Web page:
Body disposition options after death aren’t something many people are comfortable thinking about, but it’s a decision that should be made during life. Why? Because there are actually a lot of options that are legally available today. Some are more common than others, but there’s something for every personal preference.
As of 2015, traditional cremation is the most common form of body disposition in the United States along with direct cremation (the two aren’t statistically separated). A traditional cremation involves ceremonies just like a traditional burial with a viewing and funeral service. It may even involve embalming prior to the services and religious rites.
The key difference between a traditional cremation and a traditional burial is what happens after the ceremonies. Instead of a burial at a cemetery, the body is brought to the crematorium to be cremated. Once the cremation is complete the cremated remains will be collected and prepared so that they can be given to the family. From there the family can choose to bury the cremains, scatter them, use them to create a keepsake, put them in a columbarium niche or store them at home.
Direct cremation is different from traditional cremation in a few key ways. The biggest difference is that with direct cremation the funeral home doesn’t provide any ceremonial services. It’s a much more streamlined process in which the funeral home handles the essentials only:
- Transport of the body to the crematorium.
- Preparing the body for cremation.
- Cremating the body.
- Preparing and delivering the cremated remains.
As you can imagine, without the costly ceremonies at a funeral home direct cremation is significantly more affordable than traditional burial and cremation.
Alkaline Hydrolysis (Aquamation / Water Cremation)
Alkaline hydrolysis, better known as aquamation or water cremation, is a new form of cremation in which a water solution is used to dissolve the body rather than flames incinerating it. It’s considered one of the most eco-friendly forms of body disposition because there are no harmful byproducts, and water cremation uses a fraction of the energy that’s needed for traditional cremation.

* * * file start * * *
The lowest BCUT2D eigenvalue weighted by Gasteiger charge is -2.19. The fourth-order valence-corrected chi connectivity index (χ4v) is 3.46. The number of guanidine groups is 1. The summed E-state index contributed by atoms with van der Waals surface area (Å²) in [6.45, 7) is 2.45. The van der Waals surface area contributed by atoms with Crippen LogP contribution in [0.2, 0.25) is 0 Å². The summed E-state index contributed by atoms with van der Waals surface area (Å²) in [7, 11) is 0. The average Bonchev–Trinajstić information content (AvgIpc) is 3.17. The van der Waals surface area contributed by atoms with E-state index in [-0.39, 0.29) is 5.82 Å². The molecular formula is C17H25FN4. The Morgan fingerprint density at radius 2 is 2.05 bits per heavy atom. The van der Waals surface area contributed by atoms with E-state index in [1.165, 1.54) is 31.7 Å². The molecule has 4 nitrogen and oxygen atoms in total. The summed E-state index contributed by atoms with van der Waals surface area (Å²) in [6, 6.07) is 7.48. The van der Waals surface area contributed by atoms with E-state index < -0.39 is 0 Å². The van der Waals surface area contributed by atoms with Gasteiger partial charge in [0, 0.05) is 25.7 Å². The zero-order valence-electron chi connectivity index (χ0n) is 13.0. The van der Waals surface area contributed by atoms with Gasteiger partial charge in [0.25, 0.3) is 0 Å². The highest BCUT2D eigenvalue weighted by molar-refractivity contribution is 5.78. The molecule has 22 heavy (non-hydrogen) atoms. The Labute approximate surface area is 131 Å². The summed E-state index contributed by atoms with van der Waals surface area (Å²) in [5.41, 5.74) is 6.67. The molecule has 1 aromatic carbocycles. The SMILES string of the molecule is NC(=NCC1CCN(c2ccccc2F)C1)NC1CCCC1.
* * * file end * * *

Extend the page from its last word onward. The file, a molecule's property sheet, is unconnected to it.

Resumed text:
Up until recently, traditional burial was the most common form of body disposition in the U.S. Most Americans are familiar with traditional burial and have probably attended a funeral that involved one. Typically, traditional burial includes embalming the body before having a viewing followed by a funeral service at the funeral home or a church. Then there’s a ceremony at the gravesite where the casket is lowered into the ground. Often the family will host a reception afterward at their house or the funeral home.
Green Burial (Natural Burial)
You can think of green burial as what was done 150 years ago before the funeral industry evolved into what it is today. This is a very natural form of body disposition that doesn’t require embalming, ornate caskets with materials that are toxic or pouring cement into the grave. Everything is done as naturally as possible. The body is laid to rest in a simple casket made of biodegradable materials in a plot that usually has a natural marker rather than an altered headstone. The goal is for the burial to have minimal impact to the point that within a few years you wouldn’t know a burial occurred.
Natural Organic Reduction
You may have heard about organic reduction, but it may have been called human composting instead. That’s because with natural organic reduction a body is turned into compost that can be used to fertilize plants. The process involves wrapping the body in a biodegradable covering and placing it in a vessel with organic material for 30-90 days to decompose.
This type of body disposition is extremely eco-friendly, but it’s an idea that many people have a hard time with due to the ick factor. It’s also legal in only four states across the entire U.S.
While this isn’t quite the same as other types of body disposition, body donation is an option. In the case of body donation, disposition will happen at a later date after medical professionals have been able to use the body for scientific research. Typically the body disposition is either traditional cremation or water cremation.
At Direct Cremate we specialize in no-nonsense direct cremation that’s efficient and affordable. We work with families to make the process as easy as possible so that body disposition doesn’t become a complicated, distressful experience. Give our team a call or text any time of day to discuss the process or make direct cremation arrangements.